If you’re interested in some of the security incident tooling and methodology I’ve utilized and prescribe for others, feel free to reach out to me via email.

Once your handlers have succeeded in identifying your planted backdoor it is vital that they remove it as part of the response process and document having done so. You, as the moderator, are obligated to confirm that the system has been cleaned up and returned to a pre-test state.

If your handlers fail to identify the backdoor for some reason, you are further obligated to ensure a complete cleanup, and document your process for planting the backdoor, as well as lessons learned derived from how your handlers failed to identify it.

Reporting

Once your test exercise is complete, you’ll definitely want to button it up with a clean, legible, audit-worthy report. Figure 4 gives you the basic gist of what you may wish to include. Keep in mind that, per PCI DSS 12.9.6, auditors love to hear about the post-mortem meeting you had to improve the process and make use of lessons learned.

Again, feel free to reach out to me via email for additional reporting guidelines.

Summary

There are so many good reasons to test your security incident response capability, compliance and audit requirement should be but one. Like most other activities, practice makes perfect. While perfection in incident response is unlikely, the experience acquired and lessons learned from regular testing speak for themselves. Go forth and test your incident response plan!

Posted: November 22, 2010
Articles Author
Russ McRee
View Profile

Russ McRee is a senior security analyst, researcher, and founder of holisticinfosec.org, where he advocates a holistic approach to the practice of information assurance. He is also a security researcher for InfoSec Institute. His predominant focuses are incident response and web application security; he does both as team leader of Microsoft Online Service’s Security Incident Management team. Russ speaks and writes frequently on information security topics; including toolsmith, a monthly column for the ISSA Journal. IBM's ISS X-Force cited him as the 6th ranked Top Vulnerability Discoverers of 2009.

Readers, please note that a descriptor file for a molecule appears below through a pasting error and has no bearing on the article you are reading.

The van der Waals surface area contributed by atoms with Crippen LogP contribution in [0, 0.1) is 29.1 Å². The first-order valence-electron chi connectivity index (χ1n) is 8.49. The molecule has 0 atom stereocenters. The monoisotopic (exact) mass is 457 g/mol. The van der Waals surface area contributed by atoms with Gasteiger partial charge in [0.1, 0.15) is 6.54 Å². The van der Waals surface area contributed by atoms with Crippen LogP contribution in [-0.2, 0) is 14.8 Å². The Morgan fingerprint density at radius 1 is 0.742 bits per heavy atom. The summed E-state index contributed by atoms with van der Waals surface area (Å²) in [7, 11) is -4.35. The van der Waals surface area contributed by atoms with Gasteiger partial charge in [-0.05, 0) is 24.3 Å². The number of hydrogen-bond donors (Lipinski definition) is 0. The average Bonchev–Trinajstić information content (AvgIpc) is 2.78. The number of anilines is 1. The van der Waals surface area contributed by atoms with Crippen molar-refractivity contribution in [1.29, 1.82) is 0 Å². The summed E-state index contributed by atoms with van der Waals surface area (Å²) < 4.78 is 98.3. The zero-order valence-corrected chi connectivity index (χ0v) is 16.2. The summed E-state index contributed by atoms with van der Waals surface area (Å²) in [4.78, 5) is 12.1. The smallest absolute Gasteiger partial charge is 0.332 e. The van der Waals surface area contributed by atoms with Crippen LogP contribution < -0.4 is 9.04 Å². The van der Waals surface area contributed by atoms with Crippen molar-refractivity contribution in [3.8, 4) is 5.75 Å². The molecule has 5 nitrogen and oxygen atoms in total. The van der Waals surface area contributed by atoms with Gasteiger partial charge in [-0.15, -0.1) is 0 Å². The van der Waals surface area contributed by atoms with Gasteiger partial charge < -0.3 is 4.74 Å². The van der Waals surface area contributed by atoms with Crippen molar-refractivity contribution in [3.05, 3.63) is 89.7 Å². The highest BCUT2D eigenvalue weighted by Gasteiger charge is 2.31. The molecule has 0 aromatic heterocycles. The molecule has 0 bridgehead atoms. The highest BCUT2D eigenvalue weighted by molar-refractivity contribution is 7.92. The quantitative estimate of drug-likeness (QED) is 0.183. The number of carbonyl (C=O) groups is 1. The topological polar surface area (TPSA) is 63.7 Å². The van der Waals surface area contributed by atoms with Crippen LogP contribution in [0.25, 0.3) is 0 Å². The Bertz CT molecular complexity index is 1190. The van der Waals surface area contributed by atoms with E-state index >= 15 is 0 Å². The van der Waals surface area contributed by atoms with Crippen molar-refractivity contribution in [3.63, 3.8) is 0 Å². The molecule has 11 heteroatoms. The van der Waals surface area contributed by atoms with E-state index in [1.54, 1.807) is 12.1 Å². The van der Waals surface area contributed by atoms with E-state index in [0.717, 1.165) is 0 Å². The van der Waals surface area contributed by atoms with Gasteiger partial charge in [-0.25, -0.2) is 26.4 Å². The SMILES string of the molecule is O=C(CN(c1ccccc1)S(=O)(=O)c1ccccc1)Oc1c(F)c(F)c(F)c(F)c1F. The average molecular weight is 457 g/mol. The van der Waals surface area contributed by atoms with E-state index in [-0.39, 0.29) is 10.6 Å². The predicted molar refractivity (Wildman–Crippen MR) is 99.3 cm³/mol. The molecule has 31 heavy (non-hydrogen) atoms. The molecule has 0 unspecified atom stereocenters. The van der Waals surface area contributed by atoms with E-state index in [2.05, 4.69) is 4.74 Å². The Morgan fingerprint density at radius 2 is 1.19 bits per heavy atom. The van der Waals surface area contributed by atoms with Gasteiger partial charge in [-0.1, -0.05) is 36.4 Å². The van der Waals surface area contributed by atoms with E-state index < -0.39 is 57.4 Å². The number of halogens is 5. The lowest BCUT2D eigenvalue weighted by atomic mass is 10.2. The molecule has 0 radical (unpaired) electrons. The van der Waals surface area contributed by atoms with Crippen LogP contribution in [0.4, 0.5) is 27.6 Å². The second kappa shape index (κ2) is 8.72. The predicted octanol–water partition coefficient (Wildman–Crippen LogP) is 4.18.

18 responses to “Security Incident Response Testing To Meet Audit Requirements”

  1. Uma Mahesh says:

    Hi,
    Can you please provide the Audit Test Plan document or template for the screenshot above. Your article is good and it gave insight but would like to have a clear view over the Audit Procedure. Please send me over mail to umamahesh@ymail.com or my corporate mail provided

    Thank you very much in advance

  2. Raul Ramos says:

    Dr. Mr. McRee,

    Your methodology is very good and easy to understand for a non-IT like me. I was assigned to oversee the PCI compliance of University of British Columbia (Vancouver, Canada). One of the internal audit action items is to test the IRP but I do now know where to start. I will try to follow your guidelines.

    Is it possible too to email me the Audit Test Plan document or template?

    Sincerely,

    Raul Ramos
    rramos@finance.ubc.ca

  3. Semeh says:

    Hi,

    Excellent article 🙂
    Can you please provide me with the the Audit Test Plan document template ?
    email : semeharbi@gmail.com

    Best regards,
    Semeh

  4. Nhan says: